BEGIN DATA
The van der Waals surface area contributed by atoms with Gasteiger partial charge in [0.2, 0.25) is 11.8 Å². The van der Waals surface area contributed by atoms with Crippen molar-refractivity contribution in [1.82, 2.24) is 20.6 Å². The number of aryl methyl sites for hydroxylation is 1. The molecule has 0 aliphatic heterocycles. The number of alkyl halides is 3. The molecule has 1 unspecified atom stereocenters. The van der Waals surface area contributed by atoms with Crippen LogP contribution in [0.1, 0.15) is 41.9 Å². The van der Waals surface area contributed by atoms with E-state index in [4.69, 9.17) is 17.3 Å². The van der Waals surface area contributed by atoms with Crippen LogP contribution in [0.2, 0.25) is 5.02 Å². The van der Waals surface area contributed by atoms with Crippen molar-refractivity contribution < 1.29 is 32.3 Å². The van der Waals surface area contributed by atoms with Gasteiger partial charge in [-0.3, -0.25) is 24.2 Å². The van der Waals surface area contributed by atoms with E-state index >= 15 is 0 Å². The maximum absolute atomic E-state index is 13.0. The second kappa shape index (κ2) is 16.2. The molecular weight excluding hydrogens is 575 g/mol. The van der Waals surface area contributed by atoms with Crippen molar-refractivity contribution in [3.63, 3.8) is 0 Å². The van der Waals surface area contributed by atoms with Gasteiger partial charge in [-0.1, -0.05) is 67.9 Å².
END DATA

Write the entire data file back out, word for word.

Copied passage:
The van der Waals surface area contributed by atoms with Gasteiger partial charge in [0.2, 0.25) is 11.8 Å². The van der Waals surface area contributed by atoms with Crippen molar-refractivity contribution in [1.82, 2.24) is 20.6 Å². The number of aryl methyl sites for hydroxylation is 1. The molecule has 0 aliphatic heterocycles. The number of alkyl halides is 3. The molecule has 1 unspecified atom stereocenters. The van der Waals surface area contributed by atoms with Crippen LogP contribution in [0.1, 0.15) is 41.9 Å². The van der Waals surface area contributed by atoms with E-state index in [4.69, 9.17) is 17.3 Å². The van der Waals surface area contributed by atoms with Crippen LogP contribution in [0.2, 0.25) is 5.02 Å². The van der Waals surface area contributed by atoms with Crippen molar-refractivity contribution < 1.29 is 32.3 Å². The van der Waals surface area contributed by atoms with Gasteiger partial charge in [-0.3, -0.25) is 24.2 Å². The van der Waals surface area contributed by atoms with E-state index >= 15 is 0 Å². The maximum absolute atomic E-state index is 13.0. The second kappa shape index (κ2) is 16.2. The molecular weight excluding hydrogens is 575 g/mol. The van der Waals surface area contributed by atoms with Crippen molar-refractivity contribution in [3.63, 3.8) is 0 Å². The van der Waals surface area contributed by atoms with Gasteiger partial charge in [-0.1, -0.05) is 67.9 Å².